Asheville, North Carolina ‘s Home Theater and Audio specialists present Cane Creek AV and Paul McGowan – PS Audio, Intl.

So many choices

Have you ever considered how many choices we have in just our small niche of the market? The number is so great it makes my head spin. I write this because while attending the Montreal HiFi show we had a wonderful sounding room using Neat SX1 loudspeakers from the UK and Kimber Kables from the US: one brand I know nothing of, the other I am quite familiar with.
The little SX1s were smooth, open and easy to make disappear in the room and the Kimbers were like they weren’t even there; a greater compliment one can’t receive.

We all have our favorites and I am no different. But the problem with favorites is it precludes using all that is available and thus we narrow our field of vision to the point of near-blindness to what else is around us. With so many choices available I don’t know what else to do, but it does trouble me.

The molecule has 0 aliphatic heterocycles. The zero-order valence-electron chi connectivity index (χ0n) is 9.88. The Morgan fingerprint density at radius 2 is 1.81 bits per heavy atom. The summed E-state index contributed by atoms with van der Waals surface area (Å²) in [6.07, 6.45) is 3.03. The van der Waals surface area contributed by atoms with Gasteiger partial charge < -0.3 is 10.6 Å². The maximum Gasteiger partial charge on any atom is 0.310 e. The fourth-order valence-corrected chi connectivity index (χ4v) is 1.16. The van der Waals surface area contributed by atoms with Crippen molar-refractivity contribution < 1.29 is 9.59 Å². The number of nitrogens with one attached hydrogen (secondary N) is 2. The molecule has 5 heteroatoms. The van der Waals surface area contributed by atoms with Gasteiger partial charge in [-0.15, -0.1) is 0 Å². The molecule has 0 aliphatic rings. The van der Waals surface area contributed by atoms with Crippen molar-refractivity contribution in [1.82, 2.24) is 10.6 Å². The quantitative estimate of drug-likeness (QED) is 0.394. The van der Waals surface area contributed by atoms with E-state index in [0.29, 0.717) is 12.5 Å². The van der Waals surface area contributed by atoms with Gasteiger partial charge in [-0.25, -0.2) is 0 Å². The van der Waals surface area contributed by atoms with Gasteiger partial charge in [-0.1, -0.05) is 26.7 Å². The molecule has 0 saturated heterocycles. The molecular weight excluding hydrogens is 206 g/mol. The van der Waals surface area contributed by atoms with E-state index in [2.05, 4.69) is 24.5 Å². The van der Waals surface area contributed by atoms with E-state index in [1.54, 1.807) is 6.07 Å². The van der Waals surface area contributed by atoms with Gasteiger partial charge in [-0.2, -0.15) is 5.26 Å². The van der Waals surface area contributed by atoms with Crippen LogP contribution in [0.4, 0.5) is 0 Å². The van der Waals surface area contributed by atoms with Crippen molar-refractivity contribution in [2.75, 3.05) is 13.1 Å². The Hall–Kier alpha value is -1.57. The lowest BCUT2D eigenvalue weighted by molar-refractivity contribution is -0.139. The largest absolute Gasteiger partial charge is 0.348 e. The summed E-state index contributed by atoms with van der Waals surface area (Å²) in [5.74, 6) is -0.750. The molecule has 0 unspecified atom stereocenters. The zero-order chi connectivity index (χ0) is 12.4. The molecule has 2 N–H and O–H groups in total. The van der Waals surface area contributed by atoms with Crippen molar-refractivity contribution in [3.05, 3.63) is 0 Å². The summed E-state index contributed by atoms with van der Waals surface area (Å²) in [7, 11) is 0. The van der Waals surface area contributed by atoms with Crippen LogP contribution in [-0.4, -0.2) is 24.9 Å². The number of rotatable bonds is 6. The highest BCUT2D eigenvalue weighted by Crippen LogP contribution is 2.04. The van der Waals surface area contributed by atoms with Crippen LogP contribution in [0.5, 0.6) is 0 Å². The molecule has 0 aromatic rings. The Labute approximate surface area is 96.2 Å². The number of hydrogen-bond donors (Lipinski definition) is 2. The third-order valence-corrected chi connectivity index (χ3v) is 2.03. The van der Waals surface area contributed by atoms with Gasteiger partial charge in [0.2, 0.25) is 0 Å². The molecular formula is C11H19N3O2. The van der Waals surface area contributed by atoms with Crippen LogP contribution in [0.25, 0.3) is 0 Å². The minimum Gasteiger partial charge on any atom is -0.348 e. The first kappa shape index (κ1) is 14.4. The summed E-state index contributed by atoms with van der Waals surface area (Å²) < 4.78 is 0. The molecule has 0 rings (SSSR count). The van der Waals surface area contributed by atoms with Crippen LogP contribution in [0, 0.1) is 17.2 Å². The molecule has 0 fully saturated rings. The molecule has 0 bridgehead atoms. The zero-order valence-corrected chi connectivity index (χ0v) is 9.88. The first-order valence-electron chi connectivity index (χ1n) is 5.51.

Asheville, North Carolina ‘s Home Theater and Audio specialists present Cane Creek AV and Paul McGowan – PS Audio, Intl.

Tiny vs. huge

One of the worst and best things that’s happened to passive components used in stereo equipment is the surface mount part. These tiny bits of silicon, plastic and metal are used to form the transistors, diodes, capacitors and resistors used in modern equipment. Before surface mount there were through hole parts and the differences between the two can be summed up simply: through hole parts have legs, surface mount do not and as a result, can be much smaller.

Here are two pictures:

The differences are obvious.

And when I first heard about surface mount they appealed to me because their lack of legs meant fewer junctions and the potential for a purer part. What I learned was not so simple.
Turns out the best choice between the two technologies depends greatly on the application they are used in. Surface mount makes products like the DirectStream DAC possible. Without the small size and direct connections the DAC would not be as good. Yet, those same small parts in the power amplifier or a preamplifier don’t perform as well. And this has to do with both the amount and type of material used in them and what we are doing.

More tomorrow.